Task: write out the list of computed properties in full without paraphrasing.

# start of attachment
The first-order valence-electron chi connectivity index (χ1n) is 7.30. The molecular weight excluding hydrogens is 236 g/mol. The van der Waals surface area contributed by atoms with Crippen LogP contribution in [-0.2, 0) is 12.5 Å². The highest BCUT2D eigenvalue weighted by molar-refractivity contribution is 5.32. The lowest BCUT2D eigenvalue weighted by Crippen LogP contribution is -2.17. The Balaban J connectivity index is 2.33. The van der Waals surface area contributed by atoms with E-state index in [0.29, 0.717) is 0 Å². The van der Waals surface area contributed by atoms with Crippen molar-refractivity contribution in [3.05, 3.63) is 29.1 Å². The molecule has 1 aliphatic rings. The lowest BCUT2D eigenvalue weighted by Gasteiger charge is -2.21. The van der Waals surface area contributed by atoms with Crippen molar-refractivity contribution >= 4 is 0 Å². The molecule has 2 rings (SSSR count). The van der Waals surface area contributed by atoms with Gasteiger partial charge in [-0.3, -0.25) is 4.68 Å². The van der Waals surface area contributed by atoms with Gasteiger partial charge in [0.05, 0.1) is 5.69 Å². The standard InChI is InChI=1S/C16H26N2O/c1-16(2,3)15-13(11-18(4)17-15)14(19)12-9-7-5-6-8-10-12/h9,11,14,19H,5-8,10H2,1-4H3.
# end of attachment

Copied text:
The first-order valence-electron chi connectivity index (χ1n) is 7.30. The molecular weight excluding hydrogens is 236 g/mol. The van der Waals surface area contributed by atoms with Crippen LogP contribution in [-0.2, 0) is 12.5 Å². The highest BCUT2D eigenvalue weighted by molar-refractivity contribution is 5.32. The lowest BCUT2D eigenvalue weighted by Crippen LogP contribution is -2.17. The Balaban J connectivity index is 2.33. The van der Waals surface area contributed by atoms with E-state index in [0.29, 0.717) is 0 Å². The van der Waals surface area contributed by atoms with Crippen molar-refractivity contribution in [3.05, 3.63) is 29.1 Å². The molecule has 1 aliphatic rings. The lowest BCUT2D eigenvalue weighted by Gasteiger charge is -2.21. The van der Waals surface area contributed by atoms with Crippen molar-refractivity contribution >= 4 is 0 Å². The molecule has 2 rings (SSSR count). The van der Waals surface area contributed by atoms with Gasteiger partial charge in [-0.3, -0.25) is 4.68 Å². The van der Waals surface area contributed by atoms with Gasteiger partial charge in [0.05, 0.1) is 5.69 Å². The standard InChI is InChI=1S/C16H26N2O/c1-16(2,3)15-13(11-18(4)17-15)14(19)12-9-7-5-6-8-10-12/h9,11,14,19H,5-8,10H2,1-4H3.